Healthy younger person aged 18 to 29 (not cohort 1-9)

This is where the significant change has been announced.

The MHRA and the JCVI continue to monitor the benefits and safety of the AZ vaccine in younger people. They should carefully consider the risk to both themselves, family and friends of contracting and transmitting COVID-19 before making a decision*. Currently JCVI has advised that it is preferable for people under 30 to have a vaccine other than AZ. If they choose to have another COVID-19 vaccine they are likely to need to wait to be protected. They may wish to go ahead with the AZ vaccination after they have considered all the risks and benefits to them, their family, contacts and friends.

*Administration of the COVID-19 vaccine AstraZeneca in patients with a history of cerebral venous sinus thrombosis, acquired or hereditary thrombophilia, heparin-induced thrombocytopenia or antiphospholipid syndrome should be only be considered when the potential benefit outweighs any potential risks. Patients who have experienced major venous and arterial thrombosis occurring with thrombocytopenia following vaccination with any COVID-19 vaccine should not receive a second dose of COVID-19 Vaccine AstraZeneca.

If after discussion individuals would like to go ahead with AZ that is fine and will be made available. If an individual chooses to have another first dose vaccine arrangement will be put in place by NHS England with PCN led local vaccination services, hospital hubs, etc. We are still awaiting guidance on how this will work.

National booking service patients will be cancelled and asked to contact their General Practice sites.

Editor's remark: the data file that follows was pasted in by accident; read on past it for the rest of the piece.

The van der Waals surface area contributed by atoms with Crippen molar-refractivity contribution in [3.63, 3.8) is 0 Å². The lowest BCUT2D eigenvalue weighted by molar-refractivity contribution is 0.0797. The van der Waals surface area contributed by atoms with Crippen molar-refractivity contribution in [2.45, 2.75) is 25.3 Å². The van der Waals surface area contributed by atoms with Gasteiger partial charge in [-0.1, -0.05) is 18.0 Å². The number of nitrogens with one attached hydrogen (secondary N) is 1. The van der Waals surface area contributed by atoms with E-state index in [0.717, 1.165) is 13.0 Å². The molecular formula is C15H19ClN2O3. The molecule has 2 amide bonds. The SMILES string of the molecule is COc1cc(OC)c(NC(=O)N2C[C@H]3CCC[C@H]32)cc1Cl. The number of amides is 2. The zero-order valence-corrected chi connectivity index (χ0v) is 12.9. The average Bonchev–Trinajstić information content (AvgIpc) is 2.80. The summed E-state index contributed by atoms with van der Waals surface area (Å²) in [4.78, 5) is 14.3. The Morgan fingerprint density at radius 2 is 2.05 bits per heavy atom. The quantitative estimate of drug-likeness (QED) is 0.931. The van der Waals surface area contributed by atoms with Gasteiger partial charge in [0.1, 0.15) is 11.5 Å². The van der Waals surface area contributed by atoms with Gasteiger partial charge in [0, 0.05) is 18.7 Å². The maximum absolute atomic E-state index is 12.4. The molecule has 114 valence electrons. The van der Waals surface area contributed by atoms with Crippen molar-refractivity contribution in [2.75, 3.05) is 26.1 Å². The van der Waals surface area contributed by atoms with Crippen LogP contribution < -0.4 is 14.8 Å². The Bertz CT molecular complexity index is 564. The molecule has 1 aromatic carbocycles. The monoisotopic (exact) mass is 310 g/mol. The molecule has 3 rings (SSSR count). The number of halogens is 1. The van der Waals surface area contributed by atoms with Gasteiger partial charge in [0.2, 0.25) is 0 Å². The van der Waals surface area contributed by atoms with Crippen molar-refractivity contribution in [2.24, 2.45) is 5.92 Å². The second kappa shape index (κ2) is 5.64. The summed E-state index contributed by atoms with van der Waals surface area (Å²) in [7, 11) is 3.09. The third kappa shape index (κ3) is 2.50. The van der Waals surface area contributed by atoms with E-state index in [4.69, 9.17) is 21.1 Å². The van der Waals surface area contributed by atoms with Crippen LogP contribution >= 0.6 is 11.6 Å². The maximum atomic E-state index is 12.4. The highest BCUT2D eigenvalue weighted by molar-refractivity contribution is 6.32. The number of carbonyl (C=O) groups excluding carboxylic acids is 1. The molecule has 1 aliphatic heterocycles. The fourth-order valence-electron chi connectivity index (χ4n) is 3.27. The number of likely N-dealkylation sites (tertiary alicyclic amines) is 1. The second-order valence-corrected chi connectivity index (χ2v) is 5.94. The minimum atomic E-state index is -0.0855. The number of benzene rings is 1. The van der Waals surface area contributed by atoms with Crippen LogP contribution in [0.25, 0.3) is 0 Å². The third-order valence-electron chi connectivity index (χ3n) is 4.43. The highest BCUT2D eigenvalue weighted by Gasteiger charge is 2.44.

What about the second dose?

If they have already had a first dose of AZ vaccine without suffering any serious side effects they should complete the course. This includes people aged 18 to 29 years who are health and social care workers, unpaid carers and family members of those who are immunosuppressed. It is expected that the first dose of the vaccine will have given you some protection, particularly against severe disease. At present choosing an alternative vaccine is not an option. It is important to remember the risks are exceedingly small and even more unlikely with the second dose.

What should I look out for after vaccination?

Although serious side effects are very rare, if patients experience any of the following from around 4 days to 4 weeks after vaccination, they should seek medical advice urgently.

• a new, severe headache which is not helped by usual painkillers or is getting worse

• a headache which seems worse when lying down or bending over or

• an unusual headache that may be accompanied by: – blurred vision, nausea and vomiting – difficulty with your speech – weakness, drowsiness or seizures

• new, unexplained pinprick bruising or bleeding

• shortness of breath, chest pain, leg swelling or persistent abdominal pain.

Thank you for your help and understanding. This is fresh information to all of us and still subject to change. We are trying our best to keep on top of it. Please remember that vaccination protects those most vulnerable, and 126,000 people have died so far from COVID-19 infection in the UK alone. The risk associated with infection remains significant. We have used the government-released information to put this communication together. We are happy to share it with patients, social media and websites.

Please stay safe and continue with COVID-19 security measures. This terrible indiscriminate disease is still circulating locally and nationally.

Further information:

MHRA and JCVI announcement regarding AstraZeneca vaccine

Public Health England guidance

Information about blood clotting and vaccination